Skip to main content
More Search Options
A member of our team will call you back within one business day.
Most sore throats are caused by viruses. These are often mild and go away in a few days. But strep throat is more serious. It's a throat infection caused by bacteria. Strep throat mainly affects children between 6 and 12 years of age, but can affect adults too. When it isn't treated, it can lead to serious problems including rheumatic fever (an inflammation of the joints and heart) and kidney damage.
Call 911 for trouble breathing or swallowing. Call the doctor about other symptoms of strep throat, such as:
Throat pain, especially when swallowing
Red, swollen tonsils
Swollen lymph glands
In an infant under 3 months old, a rectal temperature of 100.4°F (38.0°C) or higher
In a child 3 to 36 months, a rectal temperature of 102°F (39°C) or higher
In a child of any age who has a temperature of 103°F (39.4°C) or higher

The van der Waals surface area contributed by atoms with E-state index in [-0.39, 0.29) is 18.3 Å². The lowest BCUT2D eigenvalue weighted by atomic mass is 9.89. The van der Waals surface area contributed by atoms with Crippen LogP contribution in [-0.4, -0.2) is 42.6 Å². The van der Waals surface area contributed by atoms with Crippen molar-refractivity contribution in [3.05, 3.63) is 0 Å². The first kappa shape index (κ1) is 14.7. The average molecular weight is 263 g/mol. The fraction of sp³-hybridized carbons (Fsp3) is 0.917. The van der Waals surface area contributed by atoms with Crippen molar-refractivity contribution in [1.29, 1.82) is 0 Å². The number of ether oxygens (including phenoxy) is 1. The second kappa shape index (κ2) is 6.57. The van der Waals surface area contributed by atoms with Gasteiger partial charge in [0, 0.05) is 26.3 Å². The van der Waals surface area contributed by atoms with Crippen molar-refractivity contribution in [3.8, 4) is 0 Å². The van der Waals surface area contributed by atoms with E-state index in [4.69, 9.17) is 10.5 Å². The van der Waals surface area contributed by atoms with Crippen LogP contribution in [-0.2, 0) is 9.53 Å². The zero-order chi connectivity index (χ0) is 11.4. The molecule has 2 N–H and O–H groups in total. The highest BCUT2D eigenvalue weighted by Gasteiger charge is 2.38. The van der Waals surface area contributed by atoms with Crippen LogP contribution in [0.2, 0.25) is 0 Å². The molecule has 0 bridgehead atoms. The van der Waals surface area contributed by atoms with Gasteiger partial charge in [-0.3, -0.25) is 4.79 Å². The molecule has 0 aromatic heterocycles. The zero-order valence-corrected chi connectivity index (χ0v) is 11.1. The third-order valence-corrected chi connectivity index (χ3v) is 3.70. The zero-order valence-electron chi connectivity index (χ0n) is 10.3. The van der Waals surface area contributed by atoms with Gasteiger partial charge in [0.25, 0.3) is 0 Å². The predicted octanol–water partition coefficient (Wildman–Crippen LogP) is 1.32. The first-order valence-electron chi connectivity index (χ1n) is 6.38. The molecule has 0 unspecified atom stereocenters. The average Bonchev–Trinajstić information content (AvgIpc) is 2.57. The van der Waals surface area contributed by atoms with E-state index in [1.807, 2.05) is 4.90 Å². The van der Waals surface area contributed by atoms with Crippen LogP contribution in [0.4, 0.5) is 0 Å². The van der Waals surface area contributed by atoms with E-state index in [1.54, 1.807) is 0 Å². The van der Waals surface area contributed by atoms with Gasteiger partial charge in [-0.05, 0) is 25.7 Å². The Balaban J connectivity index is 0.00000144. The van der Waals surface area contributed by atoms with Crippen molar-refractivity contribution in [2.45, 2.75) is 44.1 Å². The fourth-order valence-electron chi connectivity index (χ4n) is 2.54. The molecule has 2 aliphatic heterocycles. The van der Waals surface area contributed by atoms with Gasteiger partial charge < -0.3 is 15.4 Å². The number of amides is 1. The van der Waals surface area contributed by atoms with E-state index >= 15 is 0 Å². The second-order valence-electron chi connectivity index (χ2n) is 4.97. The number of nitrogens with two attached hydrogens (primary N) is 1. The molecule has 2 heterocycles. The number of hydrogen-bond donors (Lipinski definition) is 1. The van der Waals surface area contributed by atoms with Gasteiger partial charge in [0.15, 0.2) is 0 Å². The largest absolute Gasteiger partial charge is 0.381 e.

A fever that lasts more than 24-hours in a child under 2 years old or for 3 days in a child 2 years old
Your child has a seizure caused by fever
Stomachache; sometimes, vomiting in younger children
Pus in the back of the throat
An examination will be done and questions asked about the patient's medical history.
The patient's tonsils will be examined. A sample of fluid may be taken from the back of the throat using a soft swab. The sample can be checked right away for the bacteria that cause strep throat. Another sample may also be sent to a lab for testing.
An antibiotic may be prescribed to kill the bacteria. The patient must take all the medication, even if he or she starts to feel better. (Note that antibiotics will not help a viral throat infection.)
If swallowing is very painful, painkilling medication may also be prescribed.
These tips can help make a person with strep throat more comfortable:
Try soft, easy-to-swallow foods, such as soup, applesauce, and yogurt.
Use a cool-mist humidifier in the bedroom.
Gargle with saltwater (for older children and adults only). Mix 1 tsp salt in 8 oz of warm water.
Call your doctor if your otherwise healthy child has finished the treatment for strep throat and has:
A fever that lasts more than 24-hours in a child under 2 years or for 3 days in a child 2 years or older
Joint pain or swelling
Shortness of breath